Average cost savings reported by both groups was similar at $92 per month for home gardeners and $84 per month for community gardeners. One LMV participant reported that without the savings and direct access to healthy produce generated from eating homegrown vegetables, the previous year would have been a significant struggle. Her garden significantly supplemented her diet, providing food to which she would otherwise have had very limited access.
By growing and eating culturally favorite fruits and vegetables, gardeners may maintain connections to cultural or family traditions.
The most common crops grown by community gardeners were tomatoes (regular and cherry), peppers, green beans and cucumbers. Crops given to the LMV families to grow as part of the program included tomatoes (regular and cherry), peppers, beans, basil, zucchini, radishes, cucumbers and eggplants. Culturally favorite foods were also grown in both community and home gardens, including chayote, bitter melon, goji berries, green tomatoes, fava beans, okra, collards and various Asian vegetables, such as bok choy and mustards. By growing and eating these foods, gardeners may maintain connections to family or cultural traditions; they may also gain access to desired foods that are either not available or are perceived to be too expensive or of poor quality at local retail outlets.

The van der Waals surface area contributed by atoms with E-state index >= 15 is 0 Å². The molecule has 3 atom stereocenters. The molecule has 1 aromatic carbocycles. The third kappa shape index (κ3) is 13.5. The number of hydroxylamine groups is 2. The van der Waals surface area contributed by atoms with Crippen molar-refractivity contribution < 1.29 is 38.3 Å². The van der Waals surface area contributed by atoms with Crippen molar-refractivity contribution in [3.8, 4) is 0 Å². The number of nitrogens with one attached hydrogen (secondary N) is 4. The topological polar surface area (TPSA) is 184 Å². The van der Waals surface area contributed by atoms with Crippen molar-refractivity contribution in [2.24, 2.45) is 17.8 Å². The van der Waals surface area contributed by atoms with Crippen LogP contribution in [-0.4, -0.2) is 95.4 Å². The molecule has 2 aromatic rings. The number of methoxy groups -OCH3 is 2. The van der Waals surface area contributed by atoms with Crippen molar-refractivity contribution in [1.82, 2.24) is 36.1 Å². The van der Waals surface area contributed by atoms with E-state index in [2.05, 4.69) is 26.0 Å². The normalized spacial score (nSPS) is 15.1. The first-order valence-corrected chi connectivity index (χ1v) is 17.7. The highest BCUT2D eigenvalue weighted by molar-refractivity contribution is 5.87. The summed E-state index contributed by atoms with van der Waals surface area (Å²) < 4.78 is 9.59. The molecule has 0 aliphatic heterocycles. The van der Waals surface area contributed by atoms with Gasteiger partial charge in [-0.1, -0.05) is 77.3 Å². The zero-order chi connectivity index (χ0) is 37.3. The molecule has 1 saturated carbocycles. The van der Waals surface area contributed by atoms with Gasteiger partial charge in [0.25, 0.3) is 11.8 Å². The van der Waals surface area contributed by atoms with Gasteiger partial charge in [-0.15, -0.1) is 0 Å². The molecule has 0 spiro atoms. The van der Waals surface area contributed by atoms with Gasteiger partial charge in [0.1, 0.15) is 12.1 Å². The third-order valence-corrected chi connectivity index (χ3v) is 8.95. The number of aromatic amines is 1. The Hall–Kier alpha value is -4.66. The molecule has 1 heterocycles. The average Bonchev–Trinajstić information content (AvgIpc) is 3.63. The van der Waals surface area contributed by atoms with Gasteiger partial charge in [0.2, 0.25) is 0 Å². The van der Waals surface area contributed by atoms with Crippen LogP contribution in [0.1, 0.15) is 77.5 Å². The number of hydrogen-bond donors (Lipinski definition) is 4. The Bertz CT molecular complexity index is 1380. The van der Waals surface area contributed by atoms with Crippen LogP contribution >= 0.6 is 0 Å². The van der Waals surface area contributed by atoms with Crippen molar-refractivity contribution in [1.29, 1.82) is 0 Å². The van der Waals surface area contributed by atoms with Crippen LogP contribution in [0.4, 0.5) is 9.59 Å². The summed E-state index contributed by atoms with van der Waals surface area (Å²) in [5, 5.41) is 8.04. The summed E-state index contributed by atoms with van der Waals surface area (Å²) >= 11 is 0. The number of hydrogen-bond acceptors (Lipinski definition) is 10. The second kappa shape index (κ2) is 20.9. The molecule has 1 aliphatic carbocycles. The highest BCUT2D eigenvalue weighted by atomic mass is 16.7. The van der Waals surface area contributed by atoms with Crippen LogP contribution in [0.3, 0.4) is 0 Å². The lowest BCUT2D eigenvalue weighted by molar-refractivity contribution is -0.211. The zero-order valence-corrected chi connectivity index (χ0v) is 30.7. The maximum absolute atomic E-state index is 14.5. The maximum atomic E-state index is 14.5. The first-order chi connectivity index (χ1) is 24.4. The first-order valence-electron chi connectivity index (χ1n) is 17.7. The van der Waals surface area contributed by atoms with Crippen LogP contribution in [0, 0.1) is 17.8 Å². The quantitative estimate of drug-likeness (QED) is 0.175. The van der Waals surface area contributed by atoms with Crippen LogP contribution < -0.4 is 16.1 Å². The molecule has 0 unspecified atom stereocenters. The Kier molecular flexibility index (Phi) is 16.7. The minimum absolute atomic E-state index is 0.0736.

Distribution of excess produce
Both groups primarily gave excess produce to friends and family/household members. Community garden members gave excess produce to other gardeners, whereas home gardeners were more likely to give excess away at work and to neighbors. Some gardeners reported trading vegetables for other food, often from a neighbor's garden.
When asked why excess production was often shared with neighbors and friends, a community gardener stated that the garden allowed her to grow food for the table and neighbors. One home gardener said that by showing neighbors how fresh and good homegrown vegetables were, she might convince neighbors to garden. The majority of LMV participants who had helped neighbors to start gardens said they did so because they wanted to share their experiences with eating more fruits and vegetables.
The top three benefits reported by home gardeners in the LMV program were getting out in the fresh air, stress release and instruction in gardening basics. Open-ended interviews and survey responses indicated other benefits as well. For instance, gardening led LMV participants to spend more time with family members: most participants gardened with their spouse, children or members of their extended family. Several home gardeners explained that gardening made them feel part of a community; they described developing a network of fellow gardeners through the workshops and services offered by LMV and connecting with their neighbors by sharing produce, work and knowledge about gardening. When asked how gardens would change the neighborhood, one participant replied that houses with gardens would look less abandoned.